Business is growing at West Coast Warehousing & Trucking. Owner Jay Patel has added new trucks and employees and is looking to buy additional yard space for the Compton, Calif.-based business he started in 2003.
Patel credits the growth in large part to a little-known finance tool he has used to make his business more attractive to potential lenders. He borrowed money from a major bank that approved his loans because they came with a repayment guaranty from the federal Small Business Administration.
“My business increased almost double or triple after the loan because I did get to purchase newer trucks and add to the fleet,” Patel said.
His company, which posted revenue of $3.8 million in 2017, up from $1.7 million in 2013, now owns 15 trucks and employs about 155 workers, he said.
Patel now has a second SBA loan. It’s a real estate loan he plans to use to buy more yard space for his company.
Unlike a conventional bank loan, SBA loans allow borrowers to pay back the money over a longer period of time, which makes monthly loan payments lower. That conserves cash.
“Trucking is a very capital-intensive business,” said Maggie Ference, senior vice president of business banking at Huntington National Bank, a top SBA Lender. Paying off a loan with smaller payments over a longer period of time “allows for more organic cash flow back into the pocket of the business,” she said.
Although the loans are not as well-known among trucking companies as they are among some other businesses, motor carriers have taken advantage of them.
In New Jersey, one of the nation’s trucking centers, trucking companies are among the top five industries receiving SBA-backed loans. Trucking companies there received 67 loans worth a total of $9.2 million in the SBA’s fiscal year ended Sept. 30, according to its New Jersey District office. So far this fiscal year, loans are keeping pace. Some 28 have been made to local and long-distance trucking companies for a total of $3.7 million.
Access to capital with reasonable interest rates is always a challenge for small businesses.
That’s where the SBA comes in. The federal agency doesn’t lend out its own money. Instead, it works with a network of banks and small-business finance companies. The SBA’s guarantee cuts a lender’s risk, which means better loan terms.
Think of it like an insurance policy, said Ference, whose SBA loans include those made for refurbished trucks.
“Rolling stock — the collateral that would traditionally secure a loan for a bank – could be located anywhere in the country or Mexico or Canada, which brings greater risk to a bank,” Ference said. “The SBA can play a critical role to make us comfortable that if that trucking company goes into default position we would have the backing of the government.”
SBA loans have pros and cons for borrowers, said Tom Pretty, head of SBA lending at TD Bank, another top SBA lender.
BENEFITS OF AN SBA LOAN
A longer repayment time is one benefit, he said.
If a trucking company wants to buy an asset with a long life, such as a warehouse, under an SBA loan it will have 25 years to pay back the money borrowed. A conventional loan has a 15- to 20-year term and often includes a balloon payment.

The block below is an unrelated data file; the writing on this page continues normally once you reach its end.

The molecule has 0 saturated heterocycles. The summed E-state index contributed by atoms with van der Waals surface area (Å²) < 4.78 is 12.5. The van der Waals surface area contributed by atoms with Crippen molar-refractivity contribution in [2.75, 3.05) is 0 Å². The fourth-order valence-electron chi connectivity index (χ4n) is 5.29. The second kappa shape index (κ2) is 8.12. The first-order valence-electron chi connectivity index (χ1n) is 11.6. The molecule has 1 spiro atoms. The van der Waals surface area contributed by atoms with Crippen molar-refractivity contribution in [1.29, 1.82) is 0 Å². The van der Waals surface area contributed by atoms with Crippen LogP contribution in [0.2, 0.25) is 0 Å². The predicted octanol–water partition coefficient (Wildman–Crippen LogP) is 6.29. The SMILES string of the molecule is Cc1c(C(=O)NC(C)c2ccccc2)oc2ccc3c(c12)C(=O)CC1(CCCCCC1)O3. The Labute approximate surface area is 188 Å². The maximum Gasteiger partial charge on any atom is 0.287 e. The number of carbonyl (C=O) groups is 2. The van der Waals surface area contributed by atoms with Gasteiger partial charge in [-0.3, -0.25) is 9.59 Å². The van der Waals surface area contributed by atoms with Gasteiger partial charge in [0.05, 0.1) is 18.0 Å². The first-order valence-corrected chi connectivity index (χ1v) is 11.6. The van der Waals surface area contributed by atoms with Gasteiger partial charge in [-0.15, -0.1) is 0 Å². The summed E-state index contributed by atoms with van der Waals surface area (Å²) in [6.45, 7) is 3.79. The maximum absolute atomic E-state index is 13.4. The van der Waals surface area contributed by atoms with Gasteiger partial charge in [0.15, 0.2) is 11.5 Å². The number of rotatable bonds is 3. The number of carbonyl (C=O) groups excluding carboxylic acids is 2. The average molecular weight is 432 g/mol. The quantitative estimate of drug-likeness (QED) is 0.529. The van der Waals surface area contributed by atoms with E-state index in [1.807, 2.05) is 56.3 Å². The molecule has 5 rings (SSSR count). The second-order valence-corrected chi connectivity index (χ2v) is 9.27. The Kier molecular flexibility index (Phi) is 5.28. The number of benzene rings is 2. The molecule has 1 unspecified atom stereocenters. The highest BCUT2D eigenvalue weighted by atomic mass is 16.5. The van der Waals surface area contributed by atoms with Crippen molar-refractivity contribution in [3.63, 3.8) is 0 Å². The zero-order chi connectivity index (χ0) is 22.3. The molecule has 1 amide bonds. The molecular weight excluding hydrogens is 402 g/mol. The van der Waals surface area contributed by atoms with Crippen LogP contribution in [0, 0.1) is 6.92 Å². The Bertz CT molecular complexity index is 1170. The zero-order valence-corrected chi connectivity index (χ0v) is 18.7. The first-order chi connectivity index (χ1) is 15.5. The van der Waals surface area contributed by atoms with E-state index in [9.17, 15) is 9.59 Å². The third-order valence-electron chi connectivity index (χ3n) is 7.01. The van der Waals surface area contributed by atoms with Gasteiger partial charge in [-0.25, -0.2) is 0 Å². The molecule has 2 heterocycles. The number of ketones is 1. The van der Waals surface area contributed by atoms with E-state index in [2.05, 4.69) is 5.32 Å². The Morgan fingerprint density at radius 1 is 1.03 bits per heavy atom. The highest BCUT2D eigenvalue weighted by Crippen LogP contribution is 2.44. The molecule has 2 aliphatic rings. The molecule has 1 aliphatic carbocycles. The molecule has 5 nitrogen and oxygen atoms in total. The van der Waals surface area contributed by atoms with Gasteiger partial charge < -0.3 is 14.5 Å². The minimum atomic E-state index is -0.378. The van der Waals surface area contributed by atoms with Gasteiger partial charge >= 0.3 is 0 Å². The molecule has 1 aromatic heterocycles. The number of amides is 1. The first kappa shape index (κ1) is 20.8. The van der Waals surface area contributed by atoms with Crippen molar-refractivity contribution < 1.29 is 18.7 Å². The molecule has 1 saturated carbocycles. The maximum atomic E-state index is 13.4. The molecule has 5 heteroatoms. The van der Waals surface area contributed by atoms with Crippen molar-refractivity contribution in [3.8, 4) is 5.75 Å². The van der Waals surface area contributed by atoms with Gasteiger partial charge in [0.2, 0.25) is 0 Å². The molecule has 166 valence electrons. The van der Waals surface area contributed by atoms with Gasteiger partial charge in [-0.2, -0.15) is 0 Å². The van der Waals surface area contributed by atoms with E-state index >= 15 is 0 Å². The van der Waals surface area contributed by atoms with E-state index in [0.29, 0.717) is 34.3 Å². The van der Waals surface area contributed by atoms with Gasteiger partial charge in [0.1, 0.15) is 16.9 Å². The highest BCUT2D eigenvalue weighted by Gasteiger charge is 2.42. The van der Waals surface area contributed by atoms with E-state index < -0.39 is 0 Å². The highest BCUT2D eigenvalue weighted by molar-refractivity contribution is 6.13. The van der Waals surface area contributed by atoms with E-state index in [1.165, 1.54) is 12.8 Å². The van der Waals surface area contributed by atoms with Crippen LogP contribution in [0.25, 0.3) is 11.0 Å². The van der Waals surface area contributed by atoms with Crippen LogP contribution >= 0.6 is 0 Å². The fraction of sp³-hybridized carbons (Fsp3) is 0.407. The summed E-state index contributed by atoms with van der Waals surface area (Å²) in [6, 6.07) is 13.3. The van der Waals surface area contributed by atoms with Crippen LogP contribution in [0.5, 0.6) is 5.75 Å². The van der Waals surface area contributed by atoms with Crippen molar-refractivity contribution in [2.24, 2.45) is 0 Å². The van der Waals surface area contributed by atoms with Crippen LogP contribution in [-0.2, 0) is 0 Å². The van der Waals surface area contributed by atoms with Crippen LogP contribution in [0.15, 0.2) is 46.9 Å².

Smaller down payments are another benefit. A borrower can get a loan for up to 90 percent of the value of the asset being bought, compared with 75 percent or 80 percent for a conventional loan.
And the SBA caps the interest rates its lender network can charge.
SBA loans are typically more expensive than a conventional loan, according to Pretty. The business is paying interest for a longer time compared with a conventional loan.
Fees on an SBA loan are higher than on a conventional loan, although the fees can be financed.
Many lenders have floating interest rates on SBA loans. In a rising rate environment, that is a concern, he said.
And just because the government guarantees up to 85 percent of the loan doesn’t mean a borrower is off the hook. SBA loans, like many conventional business loans, require a borrower’s personal guarantee. That includes putting up personal property, such as home equity, as collateral.
Here’s a closer look at the two main SBA loans.
SBA 7(a) LOAN
This is the agency’s primary loan program.
Best for: Buying land or equipment, working capital, buying out a partner, expanding the business, refinancing business debt
Maximum loan amount: $5 million
Loan term: Up to 25 years for real estate; less for working capital
Interest rate: Varies, but up to about 8 percent currently
Eligibility requirements include: SBA size standards, ability to repay, owner equity and good character
SBA 504 LOAN
This loan program is for local economic development and is made in partnership with a third party — a community-based certified development company.
Best for: Buying a building or land, constructing new facilities or renovating existing facilities or the purchase of long-term machinery
Maximum loan amount: $5 million; up to $5.5 million for small manufacturers
Loan term: Up to 20 years
Interest rate: Varies, but around 5 percent
Eligibility requirements include: Same as a 7(a) loan plus job creation
To find an SBA lender, visit the SBA Lender Match page or individual lender websites, including banks and non-bank lenders.